Henry Avocado’s California Harvest To Peak at Ideal Time
ESCONDIDO, CA –April 7, 2014 — For year-round avocado distributor Phil Henry, there’s little distinction between the oncoming domestic harvest and the winding down of the offshore supply. His commitment to consistently provide customers with superior quality fresh avocados and great service is never seasonal. It’s the perennial purpose of Henry Avocado.
Whether the California crop is 515 million pounds, as it was last year, or the approximately 300 million pounds forecast for 2014, the company will always be importing high-quality fruit from its handpicked growers in Mexico, Chile and Peru over the summer as needed. Only the numbers will change to meet its foodservice and retail customer requirements for promotable volume.
In fact, no part of the company’s avocado distribution chain takes a season off. Good farming practices, which Henry strictly adheres to with the 2,400 acres under its California farm management program, is a year-round commitment to assure the California harvest will peak as the supply from Chile and Mexico subside.
Those same practices impact volume as well as timing. While the state will experience a 40% decline in production, Henry’s numbers should only be down 20% from last year’s record yield. Also on the positive side, the size of California avocados will be a little better. Henry anticipates more availability of 40s, 48s and 60s.
California’s 2014 dip in volume is only partially due to the pervasive drought conditions, now in their third year. There’s also the natural yield fluctuation that occurs on alternate bearing years, which is an oddity unique to avocado trees, according to the California Avocado Commission.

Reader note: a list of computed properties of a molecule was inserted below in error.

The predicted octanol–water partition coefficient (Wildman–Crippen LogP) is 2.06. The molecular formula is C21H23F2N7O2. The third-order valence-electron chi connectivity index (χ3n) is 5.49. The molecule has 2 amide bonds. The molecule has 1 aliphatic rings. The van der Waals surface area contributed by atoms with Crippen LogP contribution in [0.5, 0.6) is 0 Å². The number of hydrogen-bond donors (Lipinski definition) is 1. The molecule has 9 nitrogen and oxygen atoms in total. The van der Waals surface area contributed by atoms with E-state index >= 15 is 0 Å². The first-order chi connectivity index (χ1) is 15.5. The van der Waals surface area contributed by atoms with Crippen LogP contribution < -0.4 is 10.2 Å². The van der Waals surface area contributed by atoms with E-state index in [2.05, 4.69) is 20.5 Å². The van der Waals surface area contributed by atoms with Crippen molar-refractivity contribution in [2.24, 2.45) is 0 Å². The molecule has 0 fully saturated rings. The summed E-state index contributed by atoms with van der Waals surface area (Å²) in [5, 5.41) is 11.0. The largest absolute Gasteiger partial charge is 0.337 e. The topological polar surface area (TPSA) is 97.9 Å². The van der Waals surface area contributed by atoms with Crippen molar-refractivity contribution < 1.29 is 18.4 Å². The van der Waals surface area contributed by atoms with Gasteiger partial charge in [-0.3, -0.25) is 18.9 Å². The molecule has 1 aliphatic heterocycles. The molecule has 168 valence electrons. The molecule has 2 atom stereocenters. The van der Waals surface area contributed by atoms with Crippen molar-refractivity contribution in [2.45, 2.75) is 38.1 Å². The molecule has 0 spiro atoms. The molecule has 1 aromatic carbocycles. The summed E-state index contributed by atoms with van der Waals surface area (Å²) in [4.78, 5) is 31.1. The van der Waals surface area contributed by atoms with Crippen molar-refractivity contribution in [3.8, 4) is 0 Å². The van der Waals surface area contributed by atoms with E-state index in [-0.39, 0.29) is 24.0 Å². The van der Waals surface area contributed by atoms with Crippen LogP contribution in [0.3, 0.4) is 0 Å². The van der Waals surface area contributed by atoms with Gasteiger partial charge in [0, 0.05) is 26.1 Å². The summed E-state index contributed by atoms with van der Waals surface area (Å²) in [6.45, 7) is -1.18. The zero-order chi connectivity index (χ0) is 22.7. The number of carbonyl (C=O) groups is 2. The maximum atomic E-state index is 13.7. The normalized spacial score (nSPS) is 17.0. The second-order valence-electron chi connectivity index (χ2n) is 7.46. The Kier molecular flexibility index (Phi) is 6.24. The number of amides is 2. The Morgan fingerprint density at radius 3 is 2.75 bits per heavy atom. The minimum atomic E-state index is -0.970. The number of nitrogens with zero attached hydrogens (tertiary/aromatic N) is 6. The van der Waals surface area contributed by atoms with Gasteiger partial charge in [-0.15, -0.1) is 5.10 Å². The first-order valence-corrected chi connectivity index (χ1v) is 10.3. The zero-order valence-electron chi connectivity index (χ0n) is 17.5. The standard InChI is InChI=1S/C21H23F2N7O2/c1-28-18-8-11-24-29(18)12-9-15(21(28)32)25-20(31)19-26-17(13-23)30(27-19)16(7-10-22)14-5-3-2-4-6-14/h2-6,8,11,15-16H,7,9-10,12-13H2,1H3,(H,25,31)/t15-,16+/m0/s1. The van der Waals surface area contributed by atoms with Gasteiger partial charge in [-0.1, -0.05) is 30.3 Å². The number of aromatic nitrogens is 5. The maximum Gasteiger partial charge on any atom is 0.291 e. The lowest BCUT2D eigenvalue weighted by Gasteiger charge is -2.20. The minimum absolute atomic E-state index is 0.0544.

Phil Henry is confident the only negative impact of the state’s lower yield will be higher prices, which will be similar to those in 2011. “There will be sufficient fruit to meet our customers’ demand,” Henry advised.
Consumers looking to neutralize the higher price may turn to bags of avocados, which could bring a boost to retailers’ with those items in abundant supply.
Henry Avocado, which pioneered pre-ripening in 1982, now sells over 75% of its orders in some requested state of readiness. To accommodate growing demand for custom ripening in the southwest, Henry added 12 forced-air ripening rooms at its Northern California distribution facility in 2013.
This year the company has a net gain of 11 ripening rooms after replacing several aging units with modern additions. It gives the grower-distributor a total of 65 in three states.
New marketing programs are also available that will keep the summer crop in demand as well as sustain sales momentum beyond Labor Day. Henry cites the efforts of the California Avocado Commission for its new usage initiatives, like this year’s breakfast items, which first appear in foodservice outlets and later become a favorite recipe in consumers’ homes.
Henry’s one-page CustomRipe Ordering Guide, a marketing aid and fixture in the industry for well over a decade, continues to be available through the company’s sales offices in Fullerton, CA and San Antonio, TX. It has helped inform a new generation of buyers by detailing five separate and distinct stages of ripening that can be ordered. Such precise custom ripened deliveries are a proven method to reduce retail shrinkage and increase impulse sales.
In addition to its center in Northern California, Henry Avocado has sales and distribution facilities operating year round from its Escondido headquarters and in Texas and Arizona. All offer bagging options to meet local and regional customer requirements.